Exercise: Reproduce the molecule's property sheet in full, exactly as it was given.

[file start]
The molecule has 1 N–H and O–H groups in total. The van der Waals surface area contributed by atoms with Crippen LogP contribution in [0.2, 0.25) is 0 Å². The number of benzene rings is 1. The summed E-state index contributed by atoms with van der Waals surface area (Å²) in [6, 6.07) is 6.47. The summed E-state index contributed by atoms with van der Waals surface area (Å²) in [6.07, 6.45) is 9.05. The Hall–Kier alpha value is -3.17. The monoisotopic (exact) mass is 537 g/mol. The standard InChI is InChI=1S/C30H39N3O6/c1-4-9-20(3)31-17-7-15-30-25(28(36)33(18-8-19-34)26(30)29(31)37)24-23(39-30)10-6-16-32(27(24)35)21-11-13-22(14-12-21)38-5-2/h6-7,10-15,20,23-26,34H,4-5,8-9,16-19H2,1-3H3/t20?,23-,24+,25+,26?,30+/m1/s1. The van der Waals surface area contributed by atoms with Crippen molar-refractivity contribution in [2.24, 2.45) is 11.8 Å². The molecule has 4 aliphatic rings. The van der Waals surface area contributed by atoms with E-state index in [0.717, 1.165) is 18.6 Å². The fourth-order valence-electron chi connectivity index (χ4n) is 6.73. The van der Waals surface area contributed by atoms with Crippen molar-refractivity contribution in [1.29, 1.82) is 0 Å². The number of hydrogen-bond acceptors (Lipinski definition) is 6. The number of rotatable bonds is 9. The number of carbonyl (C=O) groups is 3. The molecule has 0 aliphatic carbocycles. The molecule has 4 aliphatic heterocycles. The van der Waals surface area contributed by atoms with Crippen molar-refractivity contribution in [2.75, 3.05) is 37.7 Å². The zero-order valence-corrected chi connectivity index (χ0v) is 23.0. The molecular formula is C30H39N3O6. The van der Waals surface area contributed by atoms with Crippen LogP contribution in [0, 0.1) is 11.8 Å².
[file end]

The molecule has 1 N–H and O–H groups in total. The van der Waals surface area contributed by atoms with Crippen LogP contribution in [0.2, 0.25) is 0 Å². The number of benzene rings is 1. The summed E-state index contributed by atoms with van der Waals surface area (Å²) in [6, 6.07) is 6.47. The summed E-state index contributed by atoms with van der Waals surface area (Å²) in [6.07, 6.45) is 9.05. The Hall–Kier alpha value is -3.17. The monoisotopic (exact) mass is 537 g/mol. The standard InChI is InChI=1S/C30H39N3O6/c1-4-9-20(3)31-17-7-15-30-25(28(36)33(18-8-19-34)26(30)29(31)37)24-23(39-30)10-6-16-32(27(24)35)21-11-13-22(14-12-21)38-5-2/h6-7,10-15,20,23-26,34H,4-5,8-9,16-19H2,1-3H3/t20?,23-,24+,25+,26?,30+/m1/s1. The van der Waals surface area contributed by atoms with Crippen molar-refractivity contribution in [2.24, 2.45) is 11.8 Å². The molecule has 4 aliphatic rings. The van der Waals surface area contributed by atoms with E-state index in [0.717, 1.165) is 18.6 Å². The fourth-order valence-electron chi connectivity index (χ4n) is 6.73. The van der Waals surface area contributed by atoms with Crippen molar-refractivity contribution in [1.29, 1.82) is 0 Å². The number of hydrogen-bond acceptors (Lipinski definition) is 6. The number of rotatable bonds is 9. The number of carbonyl (C=O) groups is 3. The molecule has 0 aliphatic carbocycles. The molecule has 4 aliphatic heterocycles. The van der Waals surface area contributed by atoms with Crippen molar-refractivity contribution in [2.75, 3.05) is 37.7 Å². The zero-order valence-corrected chi connectivity index (χ0v) is 23.0. The molecular formula is C30H39N3O6. The van der Waals surface area contributed by atoms with Crippen LogP contribution in [0, 0.1) is 11.8 Å².